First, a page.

Production House: Trilogy in association
with Shakti Anand's Sai Deodar'sproduction housewith Ila Bedi Dutta
Monday to Friday, Star Plus, 7:30pm
A few weeks ago on the
streets of Mumbai city were splashed gigantic posters with the title 'Missing
Gauri Bhonsle'. Initially I thought that a girl called Gauri Bhonsle was really
missing. I assumed that maybe she was the daughter of a very affluent
household, therefore her family could afford making such huge posters which
were put all over the city. Gauri also seemed to be a very pretty girl- I
assumed that she was an actress or model. Later I also saw news capsules- Gauri
Bhonsle an NRI from London being reported to be missing on her arrival to India
and her father making a 'sincere' appeal through ABP News requesting people to
share any info that they may have about her.
However later something seemed to be amiss- I suspected that this was a promo of a movie or a TV serial. I was proved to be right. Indian television is getting all the more innovative with the publicity of shows. Indeed this turned out to be the promo of Mujhse Kuchh Kehti...Yeh Khamoshiyaan on Star Plus. My curiosity was aroused for this show which I had hoped would be radically different as its promo had after all been unique. It was however a dampener that the show didn't really live up to my expectations.
The show despite having unfolded in London in its initial episodes, at the outset didn't seem to offer a radically different story. The protagonist Gauri Bhonsle (essayed by Mrunal Thakur) is distraught that her relatives won't be attending her wedding. In fact her parents won't even let her meet them and don't even want to discuss them. It is revealed that they are guarding her from a truth which will completely shatter her. Her fiance Siddharth (essayed by Mohit Sehgal) however arranges for her to visit her relatives in Kohlapur as he feels that it's best for them to get married only after she has unraveled the mystery of her past. The heroine going on a search to discover her roots isn't a new concept.
However as the show is progressing it is gradually getting better. Each episode is ending on a note of suspense. I was quite impressed to watch some family photos in Gauri's ancestral house to be completely white where the photo is to be kept. When Gauri is walked upstairs to her room, one of the pictures crash to the ground, the glass frame is strewn on the floor. Gauri is also discovering that all that her parents had told her about her ancestral family was wrong- they aren't after all very simple people living in a simple home. They have an opulent mansion in Kohlapur as they are after all powerful politicians in their area.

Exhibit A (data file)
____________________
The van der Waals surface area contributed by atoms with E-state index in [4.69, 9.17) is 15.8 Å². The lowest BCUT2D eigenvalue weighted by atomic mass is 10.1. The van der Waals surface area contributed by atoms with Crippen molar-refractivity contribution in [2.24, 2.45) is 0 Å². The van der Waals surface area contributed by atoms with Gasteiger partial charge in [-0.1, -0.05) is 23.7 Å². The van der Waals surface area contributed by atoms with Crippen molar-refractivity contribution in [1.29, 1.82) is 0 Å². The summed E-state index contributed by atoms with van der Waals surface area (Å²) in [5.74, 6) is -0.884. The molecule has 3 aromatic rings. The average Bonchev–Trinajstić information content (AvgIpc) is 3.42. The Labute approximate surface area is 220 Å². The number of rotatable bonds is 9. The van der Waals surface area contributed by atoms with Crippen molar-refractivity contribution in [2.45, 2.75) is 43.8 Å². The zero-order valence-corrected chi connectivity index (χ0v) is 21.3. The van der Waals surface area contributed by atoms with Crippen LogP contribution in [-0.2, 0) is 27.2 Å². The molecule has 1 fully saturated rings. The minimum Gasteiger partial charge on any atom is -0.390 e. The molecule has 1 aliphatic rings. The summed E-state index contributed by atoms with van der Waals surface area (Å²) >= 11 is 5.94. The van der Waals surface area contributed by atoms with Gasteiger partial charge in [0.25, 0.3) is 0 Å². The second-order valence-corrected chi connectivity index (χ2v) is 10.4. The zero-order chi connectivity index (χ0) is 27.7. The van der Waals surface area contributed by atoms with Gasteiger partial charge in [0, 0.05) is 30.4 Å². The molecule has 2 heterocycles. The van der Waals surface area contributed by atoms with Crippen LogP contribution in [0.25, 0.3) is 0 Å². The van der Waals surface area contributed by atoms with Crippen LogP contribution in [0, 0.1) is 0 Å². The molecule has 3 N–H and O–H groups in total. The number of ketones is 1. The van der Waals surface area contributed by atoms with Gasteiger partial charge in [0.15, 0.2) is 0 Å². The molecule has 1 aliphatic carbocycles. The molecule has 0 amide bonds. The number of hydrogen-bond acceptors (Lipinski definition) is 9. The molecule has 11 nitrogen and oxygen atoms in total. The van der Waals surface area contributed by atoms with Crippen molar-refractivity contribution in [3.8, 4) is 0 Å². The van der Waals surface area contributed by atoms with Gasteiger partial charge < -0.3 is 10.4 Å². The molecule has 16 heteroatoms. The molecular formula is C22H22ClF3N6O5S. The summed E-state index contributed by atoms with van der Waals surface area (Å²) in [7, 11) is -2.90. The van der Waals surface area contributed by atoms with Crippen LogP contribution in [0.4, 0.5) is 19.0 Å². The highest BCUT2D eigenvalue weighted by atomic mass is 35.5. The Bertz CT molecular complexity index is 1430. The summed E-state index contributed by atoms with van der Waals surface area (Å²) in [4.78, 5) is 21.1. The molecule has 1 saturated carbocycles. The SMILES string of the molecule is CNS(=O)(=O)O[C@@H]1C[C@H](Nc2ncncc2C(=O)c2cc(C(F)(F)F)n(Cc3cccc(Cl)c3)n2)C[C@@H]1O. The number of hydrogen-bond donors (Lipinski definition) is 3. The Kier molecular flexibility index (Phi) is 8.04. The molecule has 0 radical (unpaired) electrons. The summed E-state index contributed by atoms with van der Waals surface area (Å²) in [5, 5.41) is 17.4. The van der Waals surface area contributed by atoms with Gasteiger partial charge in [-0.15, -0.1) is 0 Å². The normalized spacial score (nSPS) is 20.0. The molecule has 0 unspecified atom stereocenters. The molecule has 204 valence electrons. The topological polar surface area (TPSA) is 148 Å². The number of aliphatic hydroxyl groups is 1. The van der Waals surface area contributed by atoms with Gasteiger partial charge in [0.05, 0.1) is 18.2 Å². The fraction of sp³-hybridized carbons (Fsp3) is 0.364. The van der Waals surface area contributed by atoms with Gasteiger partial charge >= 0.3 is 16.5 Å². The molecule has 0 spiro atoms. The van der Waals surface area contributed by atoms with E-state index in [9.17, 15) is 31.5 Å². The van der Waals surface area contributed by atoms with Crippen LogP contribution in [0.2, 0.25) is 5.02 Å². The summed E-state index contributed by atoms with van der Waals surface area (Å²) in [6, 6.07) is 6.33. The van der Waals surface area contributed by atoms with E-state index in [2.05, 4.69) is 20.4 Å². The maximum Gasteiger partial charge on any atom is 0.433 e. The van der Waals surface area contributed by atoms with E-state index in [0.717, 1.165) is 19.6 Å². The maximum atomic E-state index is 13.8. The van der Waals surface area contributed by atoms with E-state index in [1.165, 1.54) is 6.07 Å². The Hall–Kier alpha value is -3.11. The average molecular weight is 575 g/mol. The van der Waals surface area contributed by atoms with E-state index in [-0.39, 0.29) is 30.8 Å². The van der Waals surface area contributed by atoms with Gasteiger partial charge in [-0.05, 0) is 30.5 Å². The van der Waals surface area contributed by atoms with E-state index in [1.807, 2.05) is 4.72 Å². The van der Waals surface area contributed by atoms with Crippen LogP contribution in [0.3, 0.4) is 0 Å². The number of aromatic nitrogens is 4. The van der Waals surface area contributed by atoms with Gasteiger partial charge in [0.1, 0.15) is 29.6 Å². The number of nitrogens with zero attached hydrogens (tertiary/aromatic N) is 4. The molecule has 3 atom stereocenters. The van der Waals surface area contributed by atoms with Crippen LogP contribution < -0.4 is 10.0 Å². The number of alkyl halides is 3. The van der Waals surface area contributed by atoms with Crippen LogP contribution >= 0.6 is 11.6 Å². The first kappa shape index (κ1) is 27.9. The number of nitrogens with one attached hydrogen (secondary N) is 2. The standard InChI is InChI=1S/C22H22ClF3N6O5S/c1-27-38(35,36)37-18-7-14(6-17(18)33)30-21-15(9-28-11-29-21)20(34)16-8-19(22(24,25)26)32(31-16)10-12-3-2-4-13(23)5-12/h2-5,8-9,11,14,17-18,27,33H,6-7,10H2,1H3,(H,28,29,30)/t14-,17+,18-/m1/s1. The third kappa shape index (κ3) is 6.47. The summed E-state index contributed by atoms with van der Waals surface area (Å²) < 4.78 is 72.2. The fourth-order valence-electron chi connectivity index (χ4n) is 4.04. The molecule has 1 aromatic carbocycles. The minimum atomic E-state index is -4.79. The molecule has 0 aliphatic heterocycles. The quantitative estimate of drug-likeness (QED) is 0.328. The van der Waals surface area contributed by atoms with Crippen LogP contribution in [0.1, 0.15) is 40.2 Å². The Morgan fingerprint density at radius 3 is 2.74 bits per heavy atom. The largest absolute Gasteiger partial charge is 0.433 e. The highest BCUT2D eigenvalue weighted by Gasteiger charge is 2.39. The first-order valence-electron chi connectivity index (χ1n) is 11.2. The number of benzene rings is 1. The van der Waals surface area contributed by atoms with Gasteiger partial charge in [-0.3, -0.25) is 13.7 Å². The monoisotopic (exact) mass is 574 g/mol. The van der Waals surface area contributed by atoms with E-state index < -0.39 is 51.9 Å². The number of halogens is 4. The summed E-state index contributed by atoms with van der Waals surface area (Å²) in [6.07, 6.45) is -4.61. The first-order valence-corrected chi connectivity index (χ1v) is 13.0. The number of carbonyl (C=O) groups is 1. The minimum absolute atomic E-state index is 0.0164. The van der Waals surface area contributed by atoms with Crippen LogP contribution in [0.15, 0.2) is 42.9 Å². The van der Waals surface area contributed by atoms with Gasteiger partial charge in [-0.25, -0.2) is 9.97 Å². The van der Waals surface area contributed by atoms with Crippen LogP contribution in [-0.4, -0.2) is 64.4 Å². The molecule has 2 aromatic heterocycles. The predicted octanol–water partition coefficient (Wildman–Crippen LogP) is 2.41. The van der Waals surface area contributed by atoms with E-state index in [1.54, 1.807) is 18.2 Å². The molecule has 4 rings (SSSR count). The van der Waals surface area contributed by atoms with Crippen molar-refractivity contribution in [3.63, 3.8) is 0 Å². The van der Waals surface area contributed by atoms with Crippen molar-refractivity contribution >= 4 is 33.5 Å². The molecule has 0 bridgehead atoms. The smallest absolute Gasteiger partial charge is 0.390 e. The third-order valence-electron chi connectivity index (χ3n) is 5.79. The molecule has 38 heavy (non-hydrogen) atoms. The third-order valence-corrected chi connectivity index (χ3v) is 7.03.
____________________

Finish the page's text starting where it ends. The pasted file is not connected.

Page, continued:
How Gauri, an NRI mingles with the rugged and traditional society of Kohlapur will be an interesting watch if unraveled well. This is in a way similar to Meera in Junoon - Aisi Nafrat, toh Kaisa Ishq on Life OK venturing into a harsh and unfamiliar terrain forsaking all urban material comforts. The motives of both the heroines are nevertheless different. Gauri wants to meet her relatives whereas Meera wants to re-unite her separated parents.
The acting, dialogues and costume design of the show seem to be ordinary. I nonetheless liked the art direction. The interiors of Gauri's London home though shot in a studio in India does seem to be a replica of British homes. The interiors of the grand haveli in Kohlapur have also been done well. The initial episodes were shot in the streets of London, the camera lens captured the city well.
As far as the ratings of this show is concerned it already faces stiff competition from Sasural Simar Ka is on Colors. Sapne Suhane Ladakpan Ke on Zee TV is also doing well but isn't as tough a competitor for the show as Sasural Simar Ka. Otherwise the competition at the 7:30 pm slot is not that difficult. If the story is well developed then maybe the ratings will rise. We need to wait till mid December to find out where the show stands as far as TRP is concerned.
Author and Reporter: Pallavi Bhattacharya